“Imagine using your teeth to mow the lawn when scissors or a lawn mower are readily available.” This analogy, once shared with Ligonier’s management team by Dr. R.C. Sproul, simply illustrates the role of tools and technology in accomplishing tasks more efficiently and effectively. Since its inception in 1971, Ligonier has grown in its reach alongside the expanding technological landscape, leveraging advancements to disseminate biblical and theological discipleship resources to a greater audience. The jump from reel-to-reel and cassettes to contemporary digital platforms, fueled by the internet, echoes how Martin Luther’s teachings spread swiftly throughout Europe during the Protestant Reformation—thanks to the advent of the printing press and Gutenberg’s innovative use of movable type.
When rightly deployed, technology is a force multiplier. A Christian ministry such as Ligonier can accomplish more with less, helping us realize our vision of Reformed theology flourishing among growing, healthy Christians and churches worldwide. This vision extends beyond our current reach, even considering the remarkable growth we have witnessed in the past few years. The reason is straightforward: “The earth is the Lord’s and the fullness thereof, the world and those who dwell therein” (Ps. 24:1). With eight billion souls on this planet, the Lord Jesus Christ has given His people a Great Commission extending to every nation, tribe, and tongue. Dr. Sproul knew that if we are first prioritizing faithfulness to the gospel and supporting the healthy growth of local churches, Christian ministries such as Ligonier need to think about how to be more efficient and effective. Given that the Lord expects His people to be fruitful, shrewd use of technological tools becomes a legitimate means of fulfilling the discipleship imperative of the Great Commission.
In the last 250 years or so, we’ve witnessed technology eliminate or simplify numerous labor-intensive tasks, resulting in unprecedented productivity leaps. From communication and manufacturing to agriculture and medicine, technological advancements, science fiction writer Arthur C. Clarke observed, have accelerated to the point where commonplace technologies would seem like “magic” to someone from the Middle Ages. It can be disorienting, can’t it?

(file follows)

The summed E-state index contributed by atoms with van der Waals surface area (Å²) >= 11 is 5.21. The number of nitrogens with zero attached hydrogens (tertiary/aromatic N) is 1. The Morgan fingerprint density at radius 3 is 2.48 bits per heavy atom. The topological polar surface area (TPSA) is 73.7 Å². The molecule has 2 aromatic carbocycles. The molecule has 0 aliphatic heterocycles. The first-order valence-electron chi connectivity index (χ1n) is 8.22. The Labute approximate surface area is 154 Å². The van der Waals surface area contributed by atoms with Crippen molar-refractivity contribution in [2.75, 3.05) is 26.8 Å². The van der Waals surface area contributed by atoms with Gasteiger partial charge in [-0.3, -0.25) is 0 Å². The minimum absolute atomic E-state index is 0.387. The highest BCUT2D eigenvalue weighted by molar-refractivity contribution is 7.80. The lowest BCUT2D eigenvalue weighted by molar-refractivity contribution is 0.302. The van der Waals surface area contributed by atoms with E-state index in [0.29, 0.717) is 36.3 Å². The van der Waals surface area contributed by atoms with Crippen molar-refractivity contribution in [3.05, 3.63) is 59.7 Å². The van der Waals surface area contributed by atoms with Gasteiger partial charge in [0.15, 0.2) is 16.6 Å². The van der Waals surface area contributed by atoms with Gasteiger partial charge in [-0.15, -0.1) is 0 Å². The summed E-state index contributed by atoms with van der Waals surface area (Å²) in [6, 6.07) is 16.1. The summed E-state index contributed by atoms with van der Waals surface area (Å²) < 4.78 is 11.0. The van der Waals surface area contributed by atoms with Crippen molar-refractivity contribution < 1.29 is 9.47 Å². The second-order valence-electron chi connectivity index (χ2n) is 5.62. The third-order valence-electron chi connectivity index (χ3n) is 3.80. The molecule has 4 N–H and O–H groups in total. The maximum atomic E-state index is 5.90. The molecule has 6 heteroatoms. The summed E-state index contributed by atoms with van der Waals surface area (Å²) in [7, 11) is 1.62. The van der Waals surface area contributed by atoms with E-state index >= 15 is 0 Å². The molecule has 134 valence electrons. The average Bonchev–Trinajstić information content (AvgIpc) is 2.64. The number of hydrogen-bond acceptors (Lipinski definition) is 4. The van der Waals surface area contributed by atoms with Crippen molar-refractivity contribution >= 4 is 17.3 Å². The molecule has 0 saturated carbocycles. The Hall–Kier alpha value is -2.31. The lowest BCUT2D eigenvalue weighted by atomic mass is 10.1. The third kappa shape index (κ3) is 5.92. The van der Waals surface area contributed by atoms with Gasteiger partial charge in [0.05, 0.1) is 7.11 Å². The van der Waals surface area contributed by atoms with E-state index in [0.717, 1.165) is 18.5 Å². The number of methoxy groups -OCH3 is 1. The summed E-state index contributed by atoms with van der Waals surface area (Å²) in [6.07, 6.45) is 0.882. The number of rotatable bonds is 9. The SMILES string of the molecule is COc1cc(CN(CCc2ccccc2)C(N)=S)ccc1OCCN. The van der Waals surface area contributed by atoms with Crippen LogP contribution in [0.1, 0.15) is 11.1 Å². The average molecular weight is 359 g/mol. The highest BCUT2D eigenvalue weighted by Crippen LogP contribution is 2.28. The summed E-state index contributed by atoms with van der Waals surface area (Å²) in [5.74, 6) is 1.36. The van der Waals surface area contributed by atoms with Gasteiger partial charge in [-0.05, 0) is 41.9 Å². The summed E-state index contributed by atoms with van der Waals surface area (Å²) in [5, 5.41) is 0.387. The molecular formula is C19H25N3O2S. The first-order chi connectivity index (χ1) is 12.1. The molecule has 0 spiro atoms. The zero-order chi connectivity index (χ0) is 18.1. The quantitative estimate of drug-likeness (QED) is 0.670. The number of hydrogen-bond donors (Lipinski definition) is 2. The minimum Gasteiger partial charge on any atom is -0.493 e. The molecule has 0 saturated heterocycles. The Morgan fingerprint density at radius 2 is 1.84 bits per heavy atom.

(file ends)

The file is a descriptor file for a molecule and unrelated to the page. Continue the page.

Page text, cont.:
Every week, a new headline seems to cross our screens, breathlessly proclaiming the advent of some new technological marvel that will either revolutionize society or spell its doom. Exhausting hyperbole aside, there are undeniable moments of innovation and insight. Yet the day-to-day reality is usually much more mundane, and it is usually over years that we clearly see the cumulative effects of scientific inquiry and iteration.
For example, Nicolaus Copernicus’ shocking sixteenth-century astronomical theory took almost two hundred years to become accepted fact. Even Martin Luther and John Calvin were skeptical in their day. As Dr. Keith Mathison notes in his helpful treatise A Reformed Approach to Science and Scripture, the heliocentric view of the solar system was established only after additional contributions by Galileo Galilei, Johannes Kepler, and Isaac Newton. A biblical worldview understands that God reveals Himself through Scripture and nature. A disciple of the Lord Jesus Christ is uniquely suited for growing in his understanding of nature because believers understand that God is a God of order, He created all things, and therefore nature is intelligible, functioning according to universal, invariant laws that are observable. In fact, Kepler said that we pursue science to “think God’s thoughts after Him.”